When Sarah Cooper’s students asked for permission to do complex engineering projects for her science class, she often had to say no because of a lack of materials.
Cooper teaches at Southeast Career Technical Academy, a Title I magnet school in the southeast Las Vegas Valley where over half of all students come from low-income households, and materials needed for hands-on, engaging science classes aren’t always available.
But that situation will change for the better after Cooper last week was awarded a $3,000 grant from the Society for Science & the Public that will allow her to buy tools like a 3D printer to make more of those projects possible.
“It opens a lot of doors for my students,” Cooper said. “It means that maybe they can compete on the next level.”
With the money, she also plans to purchase basic robotic kits, air quality testing tools and even an incubator for a student who’d like to study transmutation.
Sought big-ticket items
She said she wrote the grant with big-ticket items in mind that will promote student engagement for years to come. On the teacher fundraising site DonorsChoose, she’s also seeking atom modeling kits for her class for the same purpose.
Cooper said she’s especially proud of students who make connections between science and their own career paths in areas like automotive service, sports medicine or cosmetology. For example, she recalled one group of students who decided to study the optimum time to bleach hair before dyeing.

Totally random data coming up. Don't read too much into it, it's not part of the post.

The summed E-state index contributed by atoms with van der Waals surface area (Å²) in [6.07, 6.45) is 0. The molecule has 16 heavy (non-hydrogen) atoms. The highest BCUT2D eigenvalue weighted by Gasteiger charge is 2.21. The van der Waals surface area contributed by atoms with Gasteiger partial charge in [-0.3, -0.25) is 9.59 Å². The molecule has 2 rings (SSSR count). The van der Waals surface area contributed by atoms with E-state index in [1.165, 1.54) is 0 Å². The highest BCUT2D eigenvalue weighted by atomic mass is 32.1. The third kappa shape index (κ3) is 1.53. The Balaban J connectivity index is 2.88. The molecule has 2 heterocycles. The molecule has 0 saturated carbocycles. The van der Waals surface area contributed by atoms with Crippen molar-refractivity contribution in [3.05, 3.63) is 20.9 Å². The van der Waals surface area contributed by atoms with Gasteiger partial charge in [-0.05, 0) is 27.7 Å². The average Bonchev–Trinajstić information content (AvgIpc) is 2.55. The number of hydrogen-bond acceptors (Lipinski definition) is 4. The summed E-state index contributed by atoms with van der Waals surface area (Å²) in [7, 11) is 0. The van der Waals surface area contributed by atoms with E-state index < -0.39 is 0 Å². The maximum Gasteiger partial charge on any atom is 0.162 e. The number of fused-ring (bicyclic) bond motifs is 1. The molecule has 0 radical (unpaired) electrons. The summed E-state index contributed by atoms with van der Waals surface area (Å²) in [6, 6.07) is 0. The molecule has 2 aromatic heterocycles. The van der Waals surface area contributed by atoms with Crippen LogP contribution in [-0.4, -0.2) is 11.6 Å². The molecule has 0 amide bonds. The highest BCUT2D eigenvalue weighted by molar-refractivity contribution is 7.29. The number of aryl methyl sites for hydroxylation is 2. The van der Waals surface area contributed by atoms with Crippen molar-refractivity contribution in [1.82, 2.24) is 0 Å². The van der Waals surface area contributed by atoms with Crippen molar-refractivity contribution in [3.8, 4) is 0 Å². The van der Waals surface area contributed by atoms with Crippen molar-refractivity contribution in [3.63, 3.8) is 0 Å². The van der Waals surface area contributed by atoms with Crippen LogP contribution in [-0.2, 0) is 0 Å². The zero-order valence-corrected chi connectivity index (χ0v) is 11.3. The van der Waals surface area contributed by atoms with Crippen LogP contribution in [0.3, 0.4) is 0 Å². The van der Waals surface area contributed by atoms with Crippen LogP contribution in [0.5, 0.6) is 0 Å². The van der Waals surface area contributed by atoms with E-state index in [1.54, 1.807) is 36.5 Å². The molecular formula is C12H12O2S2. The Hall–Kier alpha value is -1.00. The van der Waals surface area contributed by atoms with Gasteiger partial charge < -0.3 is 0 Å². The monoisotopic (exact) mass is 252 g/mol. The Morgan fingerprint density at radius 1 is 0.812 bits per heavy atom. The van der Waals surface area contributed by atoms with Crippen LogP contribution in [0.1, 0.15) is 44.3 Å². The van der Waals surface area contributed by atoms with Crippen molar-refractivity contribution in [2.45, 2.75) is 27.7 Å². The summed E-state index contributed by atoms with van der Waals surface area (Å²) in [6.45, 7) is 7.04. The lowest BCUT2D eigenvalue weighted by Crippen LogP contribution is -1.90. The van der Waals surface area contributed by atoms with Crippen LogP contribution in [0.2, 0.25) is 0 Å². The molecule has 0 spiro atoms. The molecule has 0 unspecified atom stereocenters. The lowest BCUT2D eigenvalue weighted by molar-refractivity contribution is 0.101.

“That for me is what it’s all about,” Cooper said.
Maya Ajmera, president and CEO of the Society for Science & the Public, said the organization gave 28 teachers across the country a total of about $100,000 in grants this year, with preference given to schools serving low-income or underrepresented students.
“You might not have the funding and the resources for teachers who are really motivated to take their students on scientific journeys,” Ajmera said.
Used for several needs
Teachers who receive the grants use the money for a variety of needs, including covering transportation costs to local colleges, conducting research and purchasing everyday materials like pipettes and beakers, according to Ajmera.
Ajmera said the grants are one part of the organization’s larger goal of promoting equity in the STEM field while offering support to teachers who want to teach science — an in-demand role in the Clark County School District and across the country.
“We want to make sure every young person in this country can become a scientist or engineer if they want to,” Ajmera said.